A more comprehensive review of speech recognition systems may look at several other metrics, such as proper noun evaluation, using the right data set and normalizing speech. Proper noun evaluation helps evaluators better understand the model’s ability to recognize names and proper nouns. Alternatively, choosing the right evaluation data sets ensures businesses can be confident in the results of each evaluation. Plus, normalization strategies lead to more standardization in the comparison of AI-generated and human transcripts.
How Accurate Can Speech Recognition Be?
Although speech recognition software has been around for a number of decades, there’s still a lot of work to be done before a computer or algorithm can provide a fully accurate transcription of a conversation. New AI initiatives and algorithms are appearing to assist with this process, but there are vast differences between the accuracy rates of different tools.
Many companies still need to train their AI engines within a text-to-speech solution with proprietary data, to ensure automatic transcriptions are as accurate as possible. Additionally, most brands need to constantly conduct tests to examine not just word error rate, but the legibility, contextual quality, and latency of transcriptions.
Fortunately, there are some innovators in the AI landscape currently developing more advanced, and accurate text-to-speech and speech recognition solutions. For instance, AssemblyAI, a leading AI partner, built their Conformer-1 technology to enhance the accuracy and value of the speech recognition neural net produced by Google Brain in 2020.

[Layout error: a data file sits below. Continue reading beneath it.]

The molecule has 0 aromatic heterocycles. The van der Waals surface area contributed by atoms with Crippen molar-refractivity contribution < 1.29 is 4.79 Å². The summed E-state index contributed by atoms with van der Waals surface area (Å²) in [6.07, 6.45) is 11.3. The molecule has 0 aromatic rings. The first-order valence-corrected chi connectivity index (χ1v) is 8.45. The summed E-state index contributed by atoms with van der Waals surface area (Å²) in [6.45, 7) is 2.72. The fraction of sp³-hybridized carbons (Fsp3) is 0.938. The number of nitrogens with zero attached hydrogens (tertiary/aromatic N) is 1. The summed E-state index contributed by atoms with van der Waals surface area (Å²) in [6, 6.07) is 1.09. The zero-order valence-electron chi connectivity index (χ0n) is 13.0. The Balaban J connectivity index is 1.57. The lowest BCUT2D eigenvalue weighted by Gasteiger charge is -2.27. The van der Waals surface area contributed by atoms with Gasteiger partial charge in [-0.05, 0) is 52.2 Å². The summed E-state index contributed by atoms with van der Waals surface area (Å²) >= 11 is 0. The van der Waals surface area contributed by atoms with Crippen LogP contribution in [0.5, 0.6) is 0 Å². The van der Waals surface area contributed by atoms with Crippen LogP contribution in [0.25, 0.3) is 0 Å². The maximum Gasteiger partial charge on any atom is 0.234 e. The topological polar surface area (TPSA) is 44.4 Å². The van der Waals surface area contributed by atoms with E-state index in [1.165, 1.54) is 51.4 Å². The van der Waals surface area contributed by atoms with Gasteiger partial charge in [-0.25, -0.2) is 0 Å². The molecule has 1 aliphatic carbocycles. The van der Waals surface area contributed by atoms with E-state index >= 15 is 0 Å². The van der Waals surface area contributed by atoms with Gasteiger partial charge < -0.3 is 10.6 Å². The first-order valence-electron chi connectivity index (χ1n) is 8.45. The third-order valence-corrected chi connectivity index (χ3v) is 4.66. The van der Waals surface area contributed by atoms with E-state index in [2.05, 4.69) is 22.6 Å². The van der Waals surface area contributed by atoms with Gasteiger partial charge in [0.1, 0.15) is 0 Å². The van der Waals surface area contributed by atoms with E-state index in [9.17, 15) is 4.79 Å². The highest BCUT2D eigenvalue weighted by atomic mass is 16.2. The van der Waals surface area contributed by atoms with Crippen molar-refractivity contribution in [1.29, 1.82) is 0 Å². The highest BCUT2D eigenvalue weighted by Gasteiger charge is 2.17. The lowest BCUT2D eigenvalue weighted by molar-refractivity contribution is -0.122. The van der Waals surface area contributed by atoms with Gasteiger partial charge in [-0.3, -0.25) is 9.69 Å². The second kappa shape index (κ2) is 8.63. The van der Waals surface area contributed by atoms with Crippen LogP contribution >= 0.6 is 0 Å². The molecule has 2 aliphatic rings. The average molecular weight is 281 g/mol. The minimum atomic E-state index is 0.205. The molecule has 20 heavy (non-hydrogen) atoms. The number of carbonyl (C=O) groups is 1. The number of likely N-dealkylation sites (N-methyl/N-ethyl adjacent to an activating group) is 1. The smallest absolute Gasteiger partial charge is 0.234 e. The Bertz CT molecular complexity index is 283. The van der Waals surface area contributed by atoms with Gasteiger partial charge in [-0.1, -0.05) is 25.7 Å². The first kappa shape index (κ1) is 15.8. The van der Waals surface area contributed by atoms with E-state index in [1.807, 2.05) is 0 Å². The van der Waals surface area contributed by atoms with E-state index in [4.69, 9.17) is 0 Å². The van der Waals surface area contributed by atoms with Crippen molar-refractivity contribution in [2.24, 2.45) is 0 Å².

These changes lead to 29% faster inference times, and 36% faster training times. The Conformer-1 also features a modified version of Sparse Attention, a pruning method that assists in boosting the model’s accuracy when working with noisy audio. The result is a solution more robust and effective with real-world audio, making 43% fewer errors on noisy data.
The Evolution of Speech to Text Accuracy
Developments in AI algorithms and technology are powering a new future for speech recognition and speech-to-text technologies. This is crucial at a time when companies are investing more time and effort in the development of conversational bots, self-service solutions, and analytical tools.
As the landscape continues to expand, innovative AI companies are working on producing ever-more advanced tools for various use cases. For instance, AssemblyAI introduced the Conformer-2 service, which builds on the Conformer-1 with higher speed and performance metrics.
Conformer-2 retains parity with the Conformer-1 service in terms of word error rate, however it goes deeper into the realm of other user-oriented metrics. For instance, Conformer-2 can achieve a 31.7% improvement on alphanumerics, a 12% improvement in robustness to noise, and a 6.8% improvement in Proper Noun error rate.
These improvements were made possible by the increased availability of training data to the AI development team, and the advanced number of models used for pseudo data labelling.
“Thanks to significant advances in AI research, speech-to-text models are more accurate today than ever before. The best models are trained on enormous amounts of data and achieve near-human level accuracy on a wide variety of datasets. This makes them a profoundly useful tool for contact center platforms,” says Dylan Fox, Founder and CEO at AssemblyAI.
As the contact center and technology spaces continue to transform, conversational AI solutions and speech-to-text tools will become increasingly more accurate, reliable, and efficient.